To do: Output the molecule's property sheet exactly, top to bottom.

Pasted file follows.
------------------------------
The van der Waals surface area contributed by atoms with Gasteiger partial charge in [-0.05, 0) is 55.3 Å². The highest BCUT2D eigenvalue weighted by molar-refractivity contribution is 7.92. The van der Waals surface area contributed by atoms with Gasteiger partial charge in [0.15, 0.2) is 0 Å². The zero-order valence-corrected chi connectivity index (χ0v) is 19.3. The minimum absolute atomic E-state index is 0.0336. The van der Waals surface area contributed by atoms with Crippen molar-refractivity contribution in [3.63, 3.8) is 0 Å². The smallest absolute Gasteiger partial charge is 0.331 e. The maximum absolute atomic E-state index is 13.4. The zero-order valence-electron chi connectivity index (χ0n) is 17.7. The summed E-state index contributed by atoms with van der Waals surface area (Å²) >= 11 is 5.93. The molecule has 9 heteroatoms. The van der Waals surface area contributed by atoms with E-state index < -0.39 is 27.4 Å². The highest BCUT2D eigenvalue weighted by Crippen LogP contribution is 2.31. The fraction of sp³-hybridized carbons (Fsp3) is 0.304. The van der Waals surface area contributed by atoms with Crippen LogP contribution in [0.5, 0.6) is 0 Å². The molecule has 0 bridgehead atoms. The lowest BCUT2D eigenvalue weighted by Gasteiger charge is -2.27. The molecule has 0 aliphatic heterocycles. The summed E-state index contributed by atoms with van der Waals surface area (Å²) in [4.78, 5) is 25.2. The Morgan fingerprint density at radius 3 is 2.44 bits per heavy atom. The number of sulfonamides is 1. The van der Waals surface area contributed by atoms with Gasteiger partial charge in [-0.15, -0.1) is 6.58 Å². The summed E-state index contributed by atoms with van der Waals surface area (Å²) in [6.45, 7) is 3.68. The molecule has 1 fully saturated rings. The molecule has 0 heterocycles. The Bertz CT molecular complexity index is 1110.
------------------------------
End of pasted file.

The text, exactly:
The van der Waals surface area contributed by atoms with Gasteiger partial charge in [-0.05, 0) is 55.3 Å². The highest BCUT2D eigenvalue weighted by molar-refractivity contribution is 7.92. The van der Waals surface area contributed by atoms with Gasteiger partial charge in [0.15, 0.2) is 0 Å². The zero-order valence-corrected chi connectivity index (χ0v) is 19.3. The minimum absolute atomic E-state index is 0.0336. The van der Waals surface area contributed by atoms with Crippen molar-refractivity contribution in [3.63, 3.8) is 0 Å². The smallest absolute Gasteiger partial charge is 0.331 e. The maximum absolute atomic E-state index is 13.4. The zero-order valence-electron chi connectivity index (χ0n) is 17.7. The summed E-state index contributed by atoms with van der Waals surface area (Å²) >= 11 is 5.93. The molecule has 9 heteroatoms. The van der Waals surface area contributed by atoms with E-state index < -0.39 is 27.4 Å². The highest BCUT2D eigenvalue weighted by Crippen LogP contribution is 2.31. The fraction of sp³-hybridized carbons (Fsp3) is 0.304. The van der Waals surface area contributed by atoms with Crippen LogP contribution in [0.5, 0.6) is 0 Å². The molecule has 0 bridgehead atoms. The lowest BCUT2D eigenvalue weighted by Gasteiger charge is -2.27. The molecule has 0 aliphatic heterocycles. The summed E-state index contributed by atoms with van der Waals surface area (Å²) in [4.78, 5) is 25.2. The Morgan fingerprint density at radius 3 is 2.44 bits per heavy atom. The number of sulfonamides is 1. The van der Waals surface area contributed by atoms with Gasteiger partial charge in [-0.15, -0.1) is 6.58 Å². The summed E-state index contributed by atoms with van der Waals surface area (Å²) in [6.45, 7) is 3.68. The molecule has 1 fully saturated rings. The molecule has 0 heterocycles. The Bertz CT molecular complexity index is 1110.